Laura Dover, MD, had carefully timed her pregnancy around the four exams required to achieve board certification in radiation oncology. But when the pandemic hit in 2020, the final test, offered each May, was pushed to October — the week of her due date.
It would be impossible for her to fly the 2500 miles from New York to the test site in Tucson, Arizona, when she could go into labor at any moment. She asked the American Board of Radiology — which oversees the process — if she could take the oral exam on Zoom or shift the timing a few weeks earlier or later.
The response: If she “decided” not to sit for the exam in-person on the date specified, she would have to wait an entire year for the next test.
“I felt: Angry. Sad. Helpless. Inconsequential,” Dover tweeted. “But I will not be silent.”
The experience motivated Dover and six colleagues to conduct a study about how radiation oncology’s board certification process has disproportionately burdened women.
The study, published online in Practical Radiation Oncology on November 3, revealed that almost 60% of the early-career female radiation oncologists surveyed had delayed or were timing their pregnancies to accommodate their board exams. Women who chose to delay pregnancy were 2.5 times more likely to experience infertility.
“When we started doing the study, we didn’t realize just how common it was for people to wrap so much of their [family planning decisions] around taking these board exams,” said study co-author Adrianna Henson Masters, MD, a radiation oncologist at Springfield Clinic in Springfield, Illinois. “How crazy is that? And no one’s talking about it.”
However, once the study appeared online, physicians took to Twitter to comment on the challenges of the board certification process, while others demanded change. One radiation oncologist even shared her decision not to have a child until she passed her board exams.
The study also got the attention of the American Board of Radiology, which governs certification for the specialty. In a response, leaders of the organization agreed that “the issues raised are significant and worthy of thoughtful consideration” and highlighted how, in light of the COVID-19 pandemic, the Board has provided greater flexibility to the exam process — transitioning to remote testing and offering two dates for each exam in 2021.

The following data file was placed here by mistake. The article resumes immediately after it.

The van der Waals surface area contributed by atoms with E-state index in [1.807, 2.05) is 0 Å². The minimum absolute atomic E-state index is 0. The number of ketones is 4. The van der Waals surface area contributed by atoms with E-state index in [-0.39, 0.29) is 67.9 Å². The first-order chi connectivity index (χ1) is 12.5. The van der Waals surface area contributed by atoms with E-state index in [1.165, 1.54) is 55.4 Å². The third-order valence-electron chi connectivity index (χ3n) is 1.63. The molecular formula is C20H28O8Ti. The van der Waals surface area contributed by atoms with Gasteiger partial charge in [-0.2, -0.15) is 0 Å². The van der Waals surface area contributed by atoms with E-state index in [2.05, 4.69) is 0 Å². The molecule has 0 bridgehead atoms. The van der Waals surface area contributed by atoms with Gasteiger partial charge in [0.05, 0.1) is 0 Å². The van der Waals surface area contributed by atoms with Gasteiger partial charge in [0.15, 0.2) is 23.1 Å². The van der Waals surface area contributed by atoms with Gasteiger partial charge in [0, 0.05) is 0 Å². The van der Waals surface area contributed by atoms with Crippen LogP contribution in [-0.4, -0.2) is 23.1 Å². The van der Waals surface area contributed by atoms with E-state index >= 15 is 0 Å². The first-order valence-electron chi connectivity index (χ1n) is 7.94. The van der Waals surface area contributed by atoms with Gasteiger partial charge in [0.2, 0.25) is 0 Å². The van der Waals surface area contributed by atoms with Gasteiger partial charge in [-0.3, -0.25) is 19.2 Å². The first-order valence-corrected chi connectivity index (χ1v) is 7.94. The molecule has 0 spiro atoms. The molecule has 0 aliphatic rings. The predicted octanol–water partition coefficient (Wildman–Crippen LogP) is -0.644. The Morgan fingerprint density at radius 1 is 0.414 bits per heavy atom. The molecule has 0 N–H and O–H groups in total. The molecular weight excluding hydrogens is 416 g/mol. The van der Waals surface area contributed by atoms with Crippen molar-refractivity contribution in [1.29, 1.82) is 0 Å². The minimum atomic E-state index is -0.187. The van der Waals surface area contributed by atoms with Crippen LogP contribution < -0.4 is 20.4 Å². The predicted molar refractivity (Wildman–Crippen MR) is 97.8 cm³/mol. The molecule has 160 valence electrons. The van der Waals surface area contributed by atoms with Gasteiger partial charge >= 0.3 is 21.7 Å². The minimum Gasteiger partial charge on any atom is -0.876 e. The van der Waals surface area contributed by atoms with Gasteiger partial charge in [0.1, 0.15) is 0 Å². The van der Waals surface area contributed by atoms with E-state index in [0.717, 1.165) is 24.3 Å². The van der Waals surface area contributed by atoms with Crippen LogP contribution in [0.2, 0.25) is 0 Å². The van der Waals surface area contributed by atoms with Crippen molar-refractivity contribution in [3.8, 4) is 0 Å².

But will the changes last? And will they help reduce the burden these exams place on families and family planning?
Inside Board Certification Before the Pandemic
While other specialties require one or two exams for board certification, radiation oncology is the only medical field that requires candidates pass four exams — three qualifying written tests, followed by a certifying oral exam. Since 2004, these exams, which cover physics, radiation biology, and clinical radiation oncology, have taken place over 3 years at specific locations across the country.
Radiation oncology residents have reported spending hundreds of hours preparing for each of these high-stakes evaluations. Fail or miss one and an already time-consuming process draws out, with major repercussions for career advancement and earnings.
“Passing and achieving board certification is the capstone of medical specialty training and, for many, is a prerequisite for attaining partnership or a promotion,” said study co-author Chelain Goodman, MD, PhD, a radiation oncologist at MD Anderson Cancer Center in Houston, Texas.
To top it off, this process may be contributing to the gender disparity in radiation oncology, the study suggests. Only 25% to 30% of practicing radiation oncologists are women, making it one of the lowest-ranking specialties when it comes to female representation.
“I think [this exam process] creates some disincentive when female medical students see that these are issues that early-career radiation oncologists are facing,” said Dover, who practices at Memorial Sloan Kettering Cancer Center in New York City. “[Students may instead] choose a specialty that they believe will be more supportive of them and their family planning goals. That’s definitely a big concern for a field that wants to attract the top candidates.”
For those who do pick radiation oncology, the system of board exams often requires prospective parents to choose among three options: Try to time delivery before or between exams, put off pregnancy or adoption until exams are done, or delay board certification.
A Balancing Act: Board Exams and Family Planning